FDA Adds Boxed Warnings to Opioids & Benzodiazepines
The U.S. Food and Drug Administration (FDA) conducted two studies and evaluated two additional studies on the risks of combining opioids used to treat pain/cough and benzodiazepines.1 These studies showed an increasing trend in concomitant dispensing of opioid analgesics and benzodiazepines, as well as an increasing frequency of combined benzodiazepine and prescription opioid misuse, abuse and overdose—from prescribed or greater-than-prescribed doses—as measured by national emergency department visits and overdose death rates. Review of these data has led the FDA to conclude that the combined use of opioids and benzodiazepines or other central nervous system (CNS) depressants has resulted in serious side effects, including dyspnea and death. Opioids treat both pain and cough; benzodiazepines have many uses, including the treatment of anxiety, insomnia and seizures.
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As a result, the FDA is requiring manufacturers of opioids and benzodiazepines to update the labeling of these products. New Boxed Warnings, the FDA’s strongest warnings, are currently being added to the drug labeling of prescription opioids and benzodiazepines. Related revisions will also be made to the Warnings and Precautions, Drug Interactions, and Patient Counseling Information sections of the labeling.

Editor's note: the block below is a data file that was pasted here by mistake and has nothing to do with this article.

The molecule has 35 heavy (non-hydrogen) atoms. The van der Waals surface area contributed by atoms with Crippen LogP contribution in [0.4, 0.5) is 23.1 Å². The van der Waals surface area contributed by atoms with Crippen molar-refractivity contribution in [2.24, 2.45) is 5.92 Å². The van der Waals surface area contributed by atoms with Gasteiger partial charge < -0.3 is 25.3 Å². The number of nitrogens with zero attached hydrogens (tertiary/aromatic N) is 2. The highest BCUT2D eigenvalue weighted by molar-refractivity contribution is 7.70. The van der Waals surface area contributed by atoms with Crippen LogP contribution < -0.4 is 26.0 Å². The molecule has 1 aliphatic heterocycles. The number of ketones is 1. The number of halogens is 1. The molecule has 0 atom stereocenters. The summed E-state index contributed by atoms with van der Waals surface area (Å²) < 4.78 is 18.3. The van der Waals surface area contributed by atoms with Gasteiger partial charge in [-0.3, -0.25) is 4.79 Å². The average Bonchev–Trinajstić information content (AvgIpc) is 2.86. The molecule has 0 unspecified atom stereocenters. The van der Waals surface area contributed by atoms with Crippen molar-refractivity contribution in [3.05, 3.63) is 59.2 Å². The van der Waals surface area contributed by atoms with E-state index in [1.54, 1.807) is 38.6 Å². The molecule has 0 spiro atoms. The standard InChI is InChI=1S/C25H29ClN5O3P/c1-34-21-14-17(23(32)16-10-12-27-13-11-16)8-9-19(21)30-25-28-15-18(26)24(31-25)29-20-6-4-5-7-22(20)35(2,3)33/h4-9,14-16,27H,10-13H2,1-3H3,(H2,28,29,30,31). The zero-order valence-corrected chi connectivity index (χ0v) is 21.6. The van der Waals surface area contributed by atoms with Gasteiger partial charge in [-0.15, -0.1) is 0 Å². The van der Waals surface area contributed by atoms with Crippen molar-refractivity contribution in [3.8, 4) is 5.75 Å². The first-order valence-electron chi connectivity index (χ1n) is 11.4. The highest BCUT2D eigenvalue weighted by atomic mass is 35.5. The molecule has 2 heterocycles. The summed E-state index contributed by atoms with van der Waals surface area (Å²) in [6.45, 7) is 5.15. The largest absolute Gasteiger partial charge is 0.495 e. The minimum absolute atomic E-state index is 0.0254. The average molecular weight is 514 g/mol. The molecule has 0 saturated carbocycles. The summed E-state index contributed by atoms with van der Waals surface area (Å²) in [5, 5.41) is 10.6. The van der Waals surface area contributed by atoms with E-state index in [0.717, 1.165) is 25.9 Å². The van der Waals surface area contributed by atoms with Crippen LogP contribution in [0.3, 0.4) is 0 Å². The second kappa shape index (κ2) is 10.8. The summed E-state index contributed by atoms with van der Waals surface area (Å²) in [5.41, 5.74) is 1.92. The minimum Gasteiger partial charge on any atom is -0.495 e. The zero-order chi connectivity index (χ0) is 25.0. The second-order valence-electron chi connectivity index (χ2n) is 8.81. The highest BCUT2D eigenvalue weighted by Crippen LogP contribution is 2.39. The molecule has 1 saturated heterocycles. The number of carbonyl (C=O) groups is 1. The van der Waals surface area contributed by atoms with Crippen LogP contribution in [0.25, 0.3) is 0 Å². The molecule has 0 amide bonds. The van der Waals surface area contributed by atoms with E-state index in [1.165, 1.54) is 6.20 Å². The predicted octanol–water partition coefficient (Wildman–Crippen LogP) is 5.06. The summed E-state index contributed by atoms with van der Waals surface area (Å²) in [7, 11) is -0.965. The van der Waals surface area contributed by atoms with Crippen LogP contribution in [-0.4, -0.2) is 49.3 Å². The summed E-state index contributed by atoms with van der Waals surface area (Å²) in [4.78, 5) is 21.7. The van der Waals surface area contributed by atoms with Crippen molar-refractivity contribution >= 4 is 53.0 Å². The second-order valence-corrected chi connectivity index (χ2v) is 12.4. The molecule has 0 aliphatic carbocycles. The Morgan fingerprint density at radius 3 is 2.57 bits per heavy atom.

The FDA is requesting that healthcare professionals limit prescribing opioids in combination with benzodiazepines or other CNS depressants. These combinations should be prescribed only to patients who have no other treatment options. If these medication classes are prescribed together, the dosage and duration of each drug should be limited to the minimum possible amount and shortest time to achieve the desired clinical effect. Patients and caregivers should be warned about the risks to breathing and sedation, as well as their signs and symptoms. If possible, practitioners should avoid prescribing opioids to patients taking benzodiazepines or CNS depressants, as well as those who consume alcohol.
New Drug Safety Labeling Changes Database
On Sept. 1, the FDA debuted its new Drug Safety Labeling Changes (SLC) database.2 Users can search recently FDA-approved drug product labeling changes to safety information by drug name, date range and labeling section. The database has seven searchable labeling sections: boxed warning; contraindications; adverse reactions; warnings and precautions; drug interactions; use in specific populations; and patient counseling information, patient information or Medication Guide. Search the database at www.accessdata.fda.gov/scripts/cder/safetylabelingchanges.
Michele B. Kaufman, PharmD, CGP, RPh, is a freelance medical writer based in New York City and a pharmacist at New York Presbyterian Lower Manhattan Hospital.
- U.S. Food and Drug Administration. Safety announcement: FDA drug safety communication: FDA warns about serious risks and death when combining opioid pain or cough medicines with benzodiazepines; requires its strongest warning. 2016 Aug 31.
- U.S. Food and Drug Administration. Drug Safety Labeling Changes (SLC) quick reference. 2016 Sep 1.